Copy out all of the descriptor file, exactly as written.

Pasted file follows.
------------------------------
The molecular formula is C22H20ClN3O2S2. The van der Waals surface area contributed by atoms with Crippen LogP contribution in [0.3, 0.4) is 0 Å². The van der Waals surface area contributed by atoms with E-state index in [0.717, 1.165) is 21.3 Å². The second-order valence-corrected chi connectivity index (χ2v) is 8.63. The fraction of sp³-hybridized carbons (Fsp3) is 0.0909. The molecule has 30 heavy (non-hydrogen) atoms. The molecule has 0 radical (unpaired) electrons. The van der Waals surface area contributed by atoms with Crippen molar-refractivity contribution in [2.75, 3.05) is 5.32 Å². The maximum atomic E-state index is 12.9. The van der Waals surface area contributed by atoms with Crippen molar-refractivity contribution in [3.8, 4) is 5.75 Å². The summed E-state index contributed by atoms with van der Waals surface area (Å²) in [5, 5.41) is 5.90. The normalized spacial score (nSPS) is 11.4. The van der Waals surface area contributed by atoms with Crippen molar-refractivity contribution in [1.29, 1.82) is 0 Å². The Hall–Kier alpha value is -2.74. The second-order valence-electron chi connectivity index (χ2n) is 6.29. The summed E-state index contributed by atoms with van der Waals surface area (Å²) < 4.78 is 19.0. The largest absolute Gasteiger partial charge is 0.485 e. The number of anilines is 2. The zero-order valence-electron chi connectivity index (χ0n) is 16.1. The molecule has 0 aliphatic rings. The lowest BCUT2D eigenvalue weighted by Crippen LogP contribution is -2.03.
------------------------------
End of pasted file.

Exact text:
The molecular formula is C22H20ClN3O2S2. The van der Waals surface area contributed by atoms with Crippen LogP contribution in [0.3, 0.4) is 0 Å². The van der Waals surface area contributed by atoms with E-state index in [0.717, 1.165) is 21.3 Å². The second-order valence-corrected chi connectivity index (χ2v) is 8.63. The fraction of sp³-hybridized carbons (Fsp3) is 0.0909. The molecule has 30 heavy (non-hydrogen) atoms. The molecule has 0 radical (unpaired) electrons. The van der Waals surface area contributed by atoms with Crippen molar-refractivity contribution in [2.75, 3.05) is 5.32 Å². The maximum atomic E-state index is 12.9. The van der Waals surface area contributed by atoms with Crippen molar-refractivity contribution in [3.8, 4) is 5.75 Å². The summed E-state index contributed by atoms with van der Waals surface area (Å²) in [5, 5.41) is 5.90. The normalized spacial score (nSPS) is 11.4. The van der Waals surface area contributed by atoms with Crippen molar-refractivity contribution in [1.29, 1.82) is 0 Å². The Hall–Kier alpha value is -2.74. The second-order valence-electron chi connectivity index (χ2n) is 6.29. The summed E-state index contributed by atoms with van der Waals surface area (Å²) < 4.78 is 19.0. The largest absolute Gasteiger partial charge is 0.485 e. The number of anilines is 2. The zero-order valence-electron chi connectivity index (χ0n) is 16.1. The molecule has 0 aliphatic rings. The lowest BCUT2D eigenvalue weighted by Crippen LogP contribution is -2.03.